Authentication

All of our APIs use OAuth 2.0 for authentication. To make API requests you will need a valid access token.
All of our APIs use OAuth 2.0 framework for authentication. OAuth 2 is an authentication framework used worldwide that enables a third-party application to obtain limited and secure access to protected resources without requirement to pass user credentials. It works by delegating user authentication to the service that hosts the user account, and authorizing third-party applications to access the user account. OAuth 2 provides authorization flows for web and desktop applications, and mobile devices.
Requests to the authorization server must use https (the server is only accessible over SSL).
OAuth 2.0 Roles
OAuth defines four roles:

Role description
Resource owner
(the User)
The resource owner is the user who authorizes an application to access some portion of their account.. The application's access to the user's account is limited to the "scope" of the authorization granted (e.g. read or write access).
Resource server
(the API server)
The resource server is the API server hosting the protected resources, capable of accepting and responding to protected resource requests using access tokens.
Client
(the Third-Party Application)
The client is an application that wants to access protected resources on behalf of the resource owner (user) and with its authorization. The client could hosted on a server, desktop, mobile or other device.
Authorization server
(often the same as the API server)
The server issuing access tokens to the client after successfully authenticating a client and resource owner, and authorizing the request.
OAuth 2.0 Endpoints


Endpoint description
Authorize Endpoint The resource owner is redirected here by the client to authorize the request.
Token Endpoint The client makes a request to this endpoint in order to obtain an access token.
Resource Endpoint(s) The client requests resources, providing an access token for authentication token.
3-Legged vs 2-Legged Authorization
An application that requires authorization from the end user is called three-legged in OAuth terminology because the authorization occurs between three parties: the user (resource owner), the client (third-party application), and the resource server (api service provider).

An application that does not require authorization from the end user is called two-legged in OAuth terminology because the authorization occurs between two parties: the client (third-party application), and the resource server (api service provider). In this case the current user is not known.
OAuth 2.0 Token Types


Token type description
Access Token Access tokens are credentials presented by the client to the resource server to access protected resources. It's normally a string which includes information about scope, lifetime, client, user, app. Access tokens have an expiration time which can last anywhere from a few minutes to several hours. Access tokens are obtained via a number of methods each of which are covered later in the document.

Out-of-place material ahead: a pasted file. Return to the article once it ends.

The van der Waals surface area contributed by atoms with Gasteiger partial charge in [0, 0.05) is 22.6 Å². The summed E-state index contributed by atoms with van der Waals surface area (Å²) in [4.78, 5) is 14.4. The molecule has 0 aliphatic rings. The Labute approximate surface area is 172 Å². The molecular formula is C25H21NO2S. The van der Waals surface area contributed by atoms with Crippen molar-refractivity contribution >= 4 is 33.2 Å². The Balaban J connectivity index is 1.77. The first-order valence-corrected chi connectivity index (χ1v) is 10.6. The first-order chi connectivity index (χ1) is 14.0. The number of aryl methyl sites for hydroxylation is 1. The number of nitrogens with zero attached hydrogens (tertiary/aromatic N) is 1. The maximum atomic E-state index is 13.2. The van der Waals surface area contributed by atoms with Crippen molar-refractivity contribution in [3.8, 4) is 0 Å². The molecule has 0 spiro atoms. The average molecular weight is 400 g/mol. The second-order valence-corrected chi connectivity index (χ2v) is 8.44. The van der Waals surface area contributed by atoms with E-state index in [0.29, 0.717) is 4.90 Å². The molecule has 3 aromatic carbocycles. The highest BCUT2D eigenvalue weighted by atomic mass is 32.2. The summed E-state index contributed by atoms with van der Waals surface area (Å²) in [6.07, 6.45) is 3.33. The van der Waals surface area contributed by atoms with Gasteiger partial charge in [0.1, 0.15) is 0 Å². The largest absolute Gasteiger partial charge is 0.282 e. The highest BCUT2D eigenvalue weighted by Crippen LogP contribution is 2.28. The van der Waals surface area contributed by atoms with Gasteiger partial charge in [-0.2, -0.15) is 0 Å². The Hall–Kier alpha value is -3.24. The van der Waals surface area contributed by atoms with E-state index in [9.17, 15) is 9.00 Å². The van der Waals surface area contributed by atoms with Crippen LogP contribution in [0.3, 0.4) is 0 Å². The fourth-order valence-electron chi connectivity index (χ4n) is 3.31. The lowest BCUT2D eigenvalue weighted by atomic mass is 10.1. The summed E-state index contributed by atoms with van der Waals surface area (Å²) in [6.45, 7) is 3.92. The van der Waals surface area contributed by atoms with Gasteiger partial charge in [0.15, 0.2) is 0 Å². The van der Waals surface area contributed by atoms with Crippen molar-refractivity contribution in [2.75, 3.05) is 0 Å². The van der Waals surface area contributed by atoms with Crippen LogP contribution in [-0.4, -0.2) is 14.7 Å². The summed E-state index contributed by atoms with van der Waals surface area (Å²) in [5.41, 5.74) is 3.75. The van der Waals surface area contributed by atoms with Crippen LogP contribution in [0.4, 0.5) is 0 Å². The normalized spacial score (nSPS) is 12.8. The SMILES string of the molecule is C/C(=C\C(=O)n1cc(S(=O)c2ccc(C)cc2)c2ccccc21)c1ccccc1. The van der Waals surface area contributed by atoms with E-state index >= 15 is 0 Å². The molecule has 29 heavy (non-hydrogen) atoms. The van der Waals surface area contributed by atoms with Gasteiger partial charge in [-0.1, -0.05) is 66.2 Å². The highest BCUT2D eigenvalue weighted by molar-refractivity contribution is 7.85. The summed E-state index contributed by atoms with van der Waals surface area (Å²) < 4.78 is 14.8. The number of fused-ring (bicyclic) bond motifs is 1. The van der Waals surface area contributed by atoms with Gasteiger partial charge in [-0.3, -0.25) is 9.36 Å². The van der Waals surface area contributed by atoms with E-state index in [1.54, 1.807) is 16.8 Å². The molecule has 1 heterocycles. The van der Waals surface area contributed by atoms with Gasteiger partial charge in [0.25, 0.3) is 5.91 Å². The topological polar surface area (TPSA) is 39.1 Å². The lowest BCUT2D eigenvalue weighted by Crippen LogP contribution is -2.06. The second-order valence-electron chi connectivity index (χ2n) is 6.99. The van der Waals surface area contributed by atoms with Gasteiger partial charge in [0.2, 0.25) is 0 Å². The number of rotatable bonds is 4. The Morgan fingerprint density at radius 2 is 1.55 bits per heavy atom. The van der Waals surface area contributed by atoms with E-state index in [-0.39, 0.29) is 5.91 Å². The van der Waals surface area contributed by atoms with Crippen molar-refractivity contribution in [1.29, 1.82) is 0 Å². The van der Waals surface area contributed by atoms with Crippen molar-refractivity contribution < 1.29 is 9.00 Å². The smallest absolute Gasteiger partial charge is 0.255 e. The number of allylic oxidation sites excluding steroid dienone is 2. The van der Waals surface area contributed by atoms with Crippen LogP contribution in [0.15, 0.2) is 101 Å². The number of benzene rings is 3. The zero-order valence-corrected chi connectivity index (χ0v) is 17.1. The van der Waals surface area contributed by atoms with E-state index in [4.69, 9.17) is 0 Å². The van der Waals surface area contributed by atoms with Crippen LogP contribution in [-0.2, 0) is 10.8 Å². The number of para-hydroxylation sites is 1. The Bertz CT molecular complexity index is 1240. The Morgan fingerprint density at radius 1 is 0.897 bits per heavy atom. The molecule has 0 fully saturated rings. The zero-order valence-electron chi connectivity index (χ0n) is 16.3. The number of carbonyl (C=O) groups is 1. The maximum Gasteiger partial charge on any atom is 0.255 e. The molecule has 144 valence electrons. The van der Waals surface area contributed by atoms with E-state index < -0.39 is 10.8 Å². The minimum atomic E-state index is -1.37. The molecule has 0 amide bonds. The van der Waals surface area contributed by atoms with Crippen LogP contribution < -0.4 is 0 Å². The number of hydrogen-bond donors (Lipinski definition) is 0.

Refresh Token The refresh token enables your application to change expired access tokens for new ones. While access tokens can expire anywhere from few minutes to several hours, a refresh token has a 14 days lifetime. Once an access token is expired, the client can request the authorization server to issue a new access token using the refresh token without redoing authorization. If your application loses the refresh token, the user will need to repeat the OAuth 2.0 flow so that your application can obtain a new refresh token.
OAuth 2.0 Grant Types
Grant types are different ways of granting an access token. The end goal of each of these grants (except the refresh token grant) is for the client application to have an access token which it can use to authenticate a request to a resource endpoint.

The grant types supported by OptimalResume Api's are:

Grant type description
Authorization Code Intended for apps running on a web server (web apps that can securely store persistent information).
Click here to generate an access token using this grant type.
Implicit Intended for Browser-based (eg: javascript applications) or Mobile apps (eg: applications that run on a user’s device).
Click here to generate an access token using this grant type.
Username and password Can be used to exchange a username and password for an access token directly.
Click here to generate an access token using this grant type.
Client credentials Used to authenticate the client (instead of asking for authorization from the user). In this case the current user is not known.
Click here to generate an access token using this grant type.
Refresh token Used to refresh/renew an access token which has expired without redoing authorization.
Click here to generate an access token using this grant type.
SAML Assertion Flow Used to exchange an SAML assertion for an access token. The SAML assertion is POSTed to the OAuth token endpoint, which in turn processes the assertion, and issues an access_token.
Click here to generate an access token using this grant type.